"Uh, What Kinds of Biblical Historical Conclusions Do You Usually Have Here?"

Posted on by Brooke


After accepting Professor Bruce Waltke’s resignation, for having spoken aloud about the plain facts of the state of our knowledge concerning the natural world, Reformed Theological Seminary Campus President Michael Milton gushed enthusiastically about the vast spectrum of scientific/historical conclusions that the seminary would find acceptable from its faculty:

“Oh, we got both kinds: Young Earth Creationism and Old Earth Creationism!”[1]

Milton said that the seminary allows “views to vary” about creation, describing the faculty members there as having “an eight-lane highway” on which to explore various routes to understanding. Giving an example, he said that some faculty members believe that the Hebrew word yom (day) should be seen in Genesis as a literal 24-hour day. Others believe that yom may be providing “a framework” for some period of time longer than a day. Both of those views, and various others, are allowed, Milton said.

But while Milton insisted that this provides for “a diversity” of views, he acknowledged that others are not permitted. Darwinian views, and any suggestion that humans didn't arrive on earth directly from being created by God (as opposed to having evolved from other forms of life), are not allowed, he said, and faculty members know this.

Here’s a hint to President Milton, but especially to any prospective students considering places like Reformed Theological Seminary:

  • no matter how “diverse” the spectrum of “acceptable” conclusions,

  • if an institution draws a line anywhere and says, “The conclusions of your research may extend here, but no further; beyond this line your inquiries may not lead you,” then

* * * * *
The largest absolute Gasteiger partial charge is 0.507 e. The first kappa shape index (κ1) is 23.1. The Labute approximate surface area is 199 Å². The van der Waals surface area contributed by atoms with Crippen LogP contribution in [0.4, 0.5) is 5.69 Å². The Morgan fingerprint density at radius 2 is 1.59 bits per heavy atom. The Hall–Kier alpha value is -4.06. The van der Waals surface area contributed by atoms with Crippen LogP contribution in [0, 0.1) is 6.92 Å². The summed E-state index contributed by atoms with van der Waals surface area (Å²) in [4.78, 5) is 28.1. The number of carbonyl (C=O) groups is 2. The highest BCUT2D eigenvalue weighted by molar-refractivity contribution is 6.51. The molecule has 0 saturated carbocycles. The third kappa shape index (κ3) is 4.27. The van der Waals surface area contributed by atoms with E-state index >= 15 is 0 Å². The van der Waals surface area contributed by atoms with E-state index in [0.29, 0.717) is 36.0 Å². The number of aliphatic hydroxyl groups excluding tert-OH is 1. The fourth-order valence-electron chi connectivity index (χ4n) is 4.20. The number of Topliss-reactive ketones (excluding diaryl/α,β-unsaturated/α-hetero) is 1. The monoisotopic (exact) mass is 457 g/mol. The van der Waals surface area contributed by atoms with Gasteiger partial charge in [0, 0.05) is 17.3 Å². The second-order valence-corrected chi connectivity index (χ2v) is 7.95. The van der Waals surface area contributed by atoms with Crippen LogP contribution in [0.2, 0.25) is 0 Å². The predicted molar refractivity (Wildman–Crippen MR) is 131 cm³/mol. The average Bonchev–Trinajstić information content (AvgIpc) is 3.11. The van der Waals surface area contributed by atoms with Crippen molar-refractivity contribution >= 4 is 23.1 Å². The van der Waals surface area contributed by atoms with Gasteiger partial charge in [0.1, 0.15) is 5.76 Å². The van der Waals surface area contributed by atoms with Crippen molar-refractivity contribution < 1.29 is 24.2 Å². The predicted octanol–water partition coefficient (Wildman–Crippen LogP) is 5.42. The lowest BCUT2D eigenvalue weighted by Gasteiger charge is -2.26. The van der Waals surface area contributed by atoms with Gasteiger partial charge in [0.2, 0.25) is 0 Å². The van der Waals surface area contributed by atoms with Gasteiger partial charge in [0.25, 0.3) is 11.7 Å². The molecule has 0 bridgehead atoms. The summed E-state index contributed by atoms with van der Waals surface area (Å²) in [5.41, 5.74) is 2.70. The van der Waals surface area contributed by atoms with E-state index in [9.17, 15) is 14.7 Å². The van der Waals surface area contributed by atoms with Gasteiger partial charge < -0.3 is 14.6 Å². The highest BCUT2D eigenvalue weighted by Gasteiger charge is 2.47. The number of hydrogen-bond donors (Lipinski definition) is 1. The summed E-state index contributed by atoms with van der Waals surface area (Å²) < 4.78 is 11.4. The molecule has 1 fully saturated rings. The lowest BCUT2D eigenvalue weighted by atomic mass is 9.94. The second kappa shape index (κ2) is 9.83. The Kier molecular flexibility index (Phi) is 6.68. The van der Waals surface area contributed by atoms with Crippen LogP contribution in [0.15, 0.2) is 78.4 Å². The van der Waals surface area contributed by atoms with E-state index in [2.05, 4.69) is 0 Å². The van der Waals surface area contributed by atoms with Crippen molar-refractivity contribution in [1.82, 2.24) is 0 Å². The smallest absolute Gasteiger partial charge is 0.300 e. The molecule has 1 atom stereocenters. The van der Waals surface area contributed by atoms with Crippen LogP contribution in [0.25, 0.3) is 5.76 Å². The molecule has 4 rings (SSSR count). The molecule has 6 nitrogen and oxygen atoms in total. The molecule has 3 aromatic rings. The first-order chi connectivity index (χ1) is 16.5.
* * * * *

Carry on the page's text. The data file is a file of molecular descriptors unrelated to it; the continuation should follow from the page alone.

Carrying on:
• you are not in an institution of learning. In fact,

  • you couldn’t be more in the dark if you were stuffed into a sack.

I was going to add that those who enforce such parameters or assent to them should be willing to stop using the internet, and all computers (which rely on those merely theoretical critters called “electrons”); forego the MRI, the CAT scan, antibiotics, and all of modern medicine, returning to the leech-craft of their forebears; grow their own food, eschewing the disease-resistant strains available at market; keep the radio off, doing without satellite-produced early warning of natural disasters. After all, these are all the results of unbounded critical inquiry, and have arisen only where such inquiry has won out over efforts to suppress it.

But then I realized that these folks won’t return to their pre-modern dystopia without dragging everyone else along by force, so sorry, they’re just going to have to learn, one at a time, to live in the actual world, with its pesky, bias-challenging data. If one fears that one doesn’t know how, I offer the gentle and redoubtable Professor Waltke as an example.

For other feedback in the biblioblogosphere, see John Hobbins’ response and his round-up of other responses, and more recently, Jim Getz.

BACK TO POST “Creationism,” including so-called Intelligent Design, is always the view that God created all the species in the form that they have today: in other words, that evolution leading to speciation has not happened.

["Uh, What Kinds of Biblical Historical Conclusions Do You Usually Have Here?" was written by G. Brooke Lester for and was originally posted on 2010/04/10. Except as noted, it is © 2010 G. Brooke Lester and licensed for re-use only under CC BY-NC-ND 3.0.]